“How I Came to Terms with My Autistic Child’s Crisis”
Here is an article by a mother whose child has both ADHD and is on the autism spectrum. It discusses the mindset she has come to that helps her cope with the reality that there will probably be more crises to come. Click here to read the full article.
The Power of Offering Ourselves Compassion
When people with bipolar disorder leave a manic episode and enter a depressed one, they often feel incredibly guilty and worthless. This author has some good suggestions about offering oneself compassion during these times. Although most of us don’t have bipolar disorder, some of her suggestions could be used by all of us and our clients. Click here to read the full article.
It’s Time to Rebrand “Mommy Brain”
The term Mommy Brain (also known by similar titles) refers to the brain fog that seems to occur in many pregnant women and new mothers. This team of three Ph.D. women say that its time to rebrand that concept. You’ll have to pay to read the whole article, but the concept probably makes sense to a lot of us. Click here to access the full article.
How Rooting for Your Team Can Hurt Your Heart (and Not Just Emotionally)
Probably most of you have one or more clients who really get involved emotionally in some of the sports events they watch. If they have some heart issues, this article from the Cleveland Clinic (a highly respected medical organization specializing in heart issues) has some cautions. Click here to read the full article.
15 Professional Athletes with Bipolar, Depression, or Anxiety
If you have a client who has recently been diagnosed with depression, anxiety or bipolar disorder and is reluctant to share that information with others, it can be helpful to know that some of the professional athletes whom they may admire also have one of those diagnoses, have shared that information with the world, and continue to compete at a professional level. Click here to read the full article.
Mars Wrigley fined after workers fall into vat of chocolate
This article has nothing to do with counseling, but it seemed fitting around Valentine’s day (with all the emphasis on chocolate) to share it. Apparently some workers at a Mars/Wrigley plant hadn’t been adequately trained about how to work safely around vats of chocolate, and so fell in. If the chocolate wasn’t too hot, this might not have been too bad an accident. Click here to read the full article.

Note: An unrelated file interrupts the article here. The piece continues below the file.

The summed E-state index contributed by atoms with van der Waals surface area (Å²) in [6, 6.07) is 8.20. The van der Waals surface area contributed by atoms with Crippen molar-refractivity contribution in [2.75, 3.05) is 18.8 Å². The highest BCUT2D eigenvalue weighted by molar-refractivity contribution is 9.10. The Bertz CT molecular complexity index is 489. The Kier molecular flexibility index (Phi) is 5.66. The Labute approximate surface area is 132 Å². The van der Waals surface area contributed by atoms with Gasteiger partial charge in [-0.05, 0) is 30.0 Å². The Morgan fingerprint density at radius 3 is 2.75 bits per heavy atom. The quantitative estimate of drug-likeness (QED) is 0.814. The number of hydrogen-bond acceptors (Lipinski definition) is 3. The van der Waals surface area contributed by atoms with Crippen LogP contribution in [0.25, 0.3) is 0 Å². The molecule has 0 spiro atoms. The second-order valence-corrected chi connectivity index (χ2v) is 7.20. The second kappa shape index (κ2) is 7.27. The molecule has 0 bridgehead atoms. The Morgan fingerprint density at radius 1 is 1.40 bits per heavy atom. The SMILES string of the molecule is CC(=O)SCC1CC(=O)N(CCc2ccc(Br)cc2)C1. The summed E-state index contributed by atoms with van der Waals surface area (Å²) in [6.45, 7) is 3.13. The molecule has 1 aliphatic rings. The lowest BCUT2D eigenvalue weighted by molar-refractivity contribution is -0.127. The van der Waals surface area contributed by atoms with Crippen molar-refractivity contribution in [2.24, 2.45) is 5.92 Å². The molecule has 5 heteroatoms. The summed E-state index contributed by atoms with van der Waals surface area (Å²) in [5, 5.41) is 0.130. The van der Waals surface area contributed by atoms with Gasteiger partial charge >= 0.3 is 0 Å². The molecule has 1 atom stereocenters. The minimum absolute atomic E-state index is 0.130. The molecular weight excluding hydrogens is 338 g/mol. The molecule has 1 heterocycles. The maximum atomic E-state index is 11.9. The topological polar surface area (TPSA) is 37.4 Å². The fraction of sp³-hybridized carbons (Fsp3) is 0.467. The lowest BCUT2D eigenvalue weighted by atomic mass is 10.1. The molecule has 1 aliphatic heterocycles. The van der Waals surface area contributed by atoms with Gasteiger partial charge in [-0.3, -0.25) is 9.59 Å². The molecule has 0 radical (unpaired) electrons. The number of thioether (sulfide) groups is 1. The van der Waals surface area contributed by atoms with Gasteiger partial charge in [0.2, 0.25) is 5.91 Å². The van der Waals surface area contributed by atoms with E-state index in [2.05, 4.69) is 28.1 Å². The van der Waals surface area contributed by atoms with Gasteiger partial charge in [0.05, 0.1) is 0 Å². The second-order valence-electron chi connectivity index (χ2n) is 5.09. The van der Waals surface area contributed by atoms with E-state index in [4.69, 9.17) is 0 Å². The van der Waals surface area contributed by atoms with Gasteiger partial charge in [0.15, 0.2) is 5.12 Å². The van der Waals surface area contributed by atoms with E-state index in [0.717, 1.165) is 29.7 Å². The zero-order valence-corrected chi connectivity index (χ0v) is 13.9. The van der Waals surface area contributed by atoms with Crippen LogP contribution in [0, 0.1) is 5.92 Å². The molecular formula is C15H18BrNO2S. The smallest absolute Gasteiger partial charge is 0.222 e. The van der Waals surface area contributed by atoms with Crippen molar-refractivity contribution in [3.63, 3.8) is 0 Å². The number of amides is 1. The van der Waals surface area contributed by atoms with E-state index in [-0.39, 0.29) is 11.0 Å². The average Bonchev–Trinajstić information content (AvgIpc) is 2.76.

Clinicians Get Guidance On Treating Severe Autism Behaviors
If you work with autistic clients you know that some of them engage in behaviors that can lead to serious self-harm. There is now a five part booklet for pediatricians and mental health counselors on how to treat severe autism behaviors. Click here to read the full article.
Look What ChatGPT Did to My Online Dating Profile
I’m told that one of the latest things people are doing is using AI to write up their dating profiles. Based on this person’s experience I’d recommend continuing to write your own, at least until someone has gotten the kinks out of ChatGPT. Click here to read the full article.
Scientists ‘switch off’ autism symptoms using $3 epilepsy drug: discovery
Some studies in mice are suggesting that a medication widely used for epilepsy and mood disorders might be helpful in the treatment of autism. The research looks promising enough that human trials are already being planned. Click here to read the full article.
40 Little Life Hacks from ADHD Gurus
People with ADHD often complain of being disorganized and always being late. Here are 40 ideas about how they organize their lives to make it better. If you counsel with clients with ADHD, or if you have ADHD yourself, or if you just aren’t as organized as you’d like to be whether or not you have ADHD, you might find one or more ideas from this list that you’d like to try. Click here to read the full article.
Have a wonderful week or weekend!